Using the Virality Coefficient to Drive Business Decisions

By Stephen Forte,

You need more than hope and good intentions if your startup relies on viral growth. You need data and metrics to drive decision making.

Going viral isn’t an exact science, but data plays an important role in gauging how successful your customer acquisition efforts will be. Focus on the virality coefficient before all other metrics. It shows the impact of each product choice on growth. The formula, developed by David Skok, illustrates how each new feature impacts your customer base.

Virality-dependent businesses need to craft their strategy, and every decision they make, around the virality coefficient to be successful..

Otherwise, you’ll sound like these businesses.

(Not) Finding Growth

A number of companies have pitched me by saying they will “go viral” and attract users when it’s obvious that they have no believable plans to make it a reality. Many don’t even have share buttons on their apps!

One company made it so difficult to share their app with others that I never used it again. That’s a virality coefficient of -1. Clearly, their focus wandered.

Let me explain what that means.

The Virality Coefficient Explained

There are four variables used to determine the virality coefficient:

  • Initial customers (custs)
  • Number of invites sent out (i)
  • The Conversation rate of customers (conv%)
  • The number of days it takes to complete a full Viral Cycle (ct)

Combine these factors to calculate it using this spreadsheet.

Virality in Action

Let’s say you have ten users and send them ten invites each (100 total invites). With a 20% conversion rate, you’ll finish with a total of 30 customers after the first campaign. Using the sheet I linked to previously, that gives you a virality coefficient of two. Invites * the conversion rate or rather 100 * .2 = 2.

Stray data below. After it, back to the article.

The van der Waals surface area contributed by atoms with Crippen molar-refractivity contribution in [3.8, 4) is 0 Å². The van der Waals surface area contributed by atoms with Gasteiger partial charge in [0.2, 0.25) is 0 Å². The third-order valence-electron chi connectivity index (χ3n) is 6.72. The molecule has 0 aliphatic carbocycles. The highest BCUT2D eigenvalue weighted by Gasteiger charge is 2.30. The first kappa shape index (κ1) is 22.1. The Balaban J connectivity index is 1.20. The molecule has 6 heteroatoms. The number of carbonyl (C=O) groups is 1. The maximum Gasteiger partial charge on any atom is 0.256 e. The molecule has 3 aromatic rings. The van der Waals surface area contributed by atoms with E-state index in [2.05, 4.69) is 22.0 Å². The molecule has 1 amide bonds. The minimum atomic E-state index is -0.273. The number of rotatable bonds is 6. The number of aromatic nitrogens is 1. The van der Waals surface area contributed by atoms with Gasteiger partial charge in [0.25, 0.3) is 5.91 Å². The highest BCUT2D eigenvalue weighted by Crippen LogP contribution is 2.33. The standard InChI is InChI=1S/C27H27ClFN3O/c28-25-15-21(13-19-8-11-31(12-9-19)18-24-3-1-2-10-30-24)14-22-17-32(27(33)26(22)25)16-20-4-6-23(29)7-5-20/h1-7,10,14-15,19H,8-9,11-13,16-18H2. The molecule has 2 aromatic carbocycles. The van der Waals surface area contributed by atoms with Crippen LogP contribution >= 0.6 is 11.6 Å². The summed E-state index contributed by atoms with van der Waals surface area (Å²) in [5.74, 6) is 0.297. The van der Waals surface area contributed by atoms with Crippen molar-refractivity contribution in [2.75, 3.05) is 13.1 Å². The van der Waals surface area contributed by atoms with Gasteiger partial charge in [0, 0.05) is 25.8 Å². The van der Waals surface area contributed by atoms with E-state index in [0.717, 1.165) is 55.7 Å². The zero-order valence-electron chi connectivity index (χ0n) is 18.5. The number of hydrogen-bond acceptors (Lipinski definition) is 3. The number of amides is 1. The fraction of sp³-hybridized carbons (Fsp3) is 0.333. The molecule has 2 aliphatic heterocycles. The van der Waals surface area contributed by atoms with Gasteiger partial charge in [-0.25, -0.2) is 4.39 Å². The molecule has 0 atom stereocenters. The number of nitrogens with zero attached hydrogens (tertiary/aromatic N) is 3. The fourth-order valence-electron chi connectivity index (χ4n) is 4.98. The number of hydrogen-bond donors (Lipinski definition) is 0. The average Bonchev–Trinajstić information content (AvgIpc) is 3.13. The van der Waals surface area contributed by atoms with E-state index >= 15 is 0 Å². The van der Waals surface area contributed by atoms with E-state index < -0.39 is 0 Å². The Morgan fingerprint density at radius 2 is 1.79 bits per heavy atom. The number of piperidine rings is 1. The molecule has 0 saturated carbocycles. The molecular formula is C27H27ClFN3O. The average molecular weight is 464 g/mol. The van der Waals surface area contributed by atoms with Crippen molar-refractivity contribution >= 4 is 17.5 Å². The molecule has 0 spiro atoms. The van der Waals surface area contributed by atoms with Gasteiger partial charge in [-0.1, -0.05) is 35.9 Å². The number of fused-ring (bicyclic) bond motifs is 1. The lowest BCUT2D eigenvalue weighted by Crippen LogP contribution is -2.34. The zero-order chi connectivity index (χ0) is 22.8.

For the next campaign, send out 10 invites to the 20 new users (200 total invites). Assuming there’s no churn or change in the virality coefficient, a 20% conversion rate will bring in 40 new users for a total of 70 users.

Look at the below chart to see just how much of impact each campaign can have. Due to its compounding effects, even small changes in your virality coefficient will have massive impacts on your business.

Cycle 1 Cycle 2 Cycle 3 Cycle 4 Cycle 5 Cycle 6 Cycle 7 Cycle 8 Cycle 9 Cycle 10
Starting Customers 10 30 70 150 310 630 1,270 2,550 5,110 10,230
Invites Sent 100 200 400 800 1,600 3,200 6,400 12,800 25,600 51,200
Conversions to New Customers 20 40 80 160 320 640 1,280 2,560 5,120 10,240
Total Customers 30 70 150 310 630 1,270 2,550 5,110 10,230 20,470


There needs to be a coefficient of at least one for there to be growth. Anything less means you’re churning customers.

Crafting a Plan

To determine which feature to develop in your product backlog, sort the features based on the predicted increase in the virality coefficient. The backlog should look something like this chart.

Feature Increase of Virality
Share Button 2
Social Login 1.8
Cool Feature 1.5
Photo Sharing 1.4
Logout 1


You need a virality business plan to map out exactly how you’re going to acquire new customers. The plan should determine what features to prioritize, what incentives there are for users to share, and what level of engagement you want to focus on. Don’t forget to determine which promotion channels to use too.

Determining what makes user acquisition work might seem like an art, but using the virality coefficient can change that. Use your data to drive the decision-making process. Even a small increase could mean (hundreds of) thousands of new customers over time.

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Corporate Fakers, Takers and Makers

By Tytus Michalski,

Imagine if your startup meets with one of the world’s largest companies to talk partnership. You tell them about your latest product full of excitement and passion. What if the following week they have a team working on a copycat product?

Large corporates have become much more involved with startups during the past several years. Especially the ones from Asia. And yet it’s difficult for startups to successfully do reverse diligence on these large corporates. Especially the ones from Asia.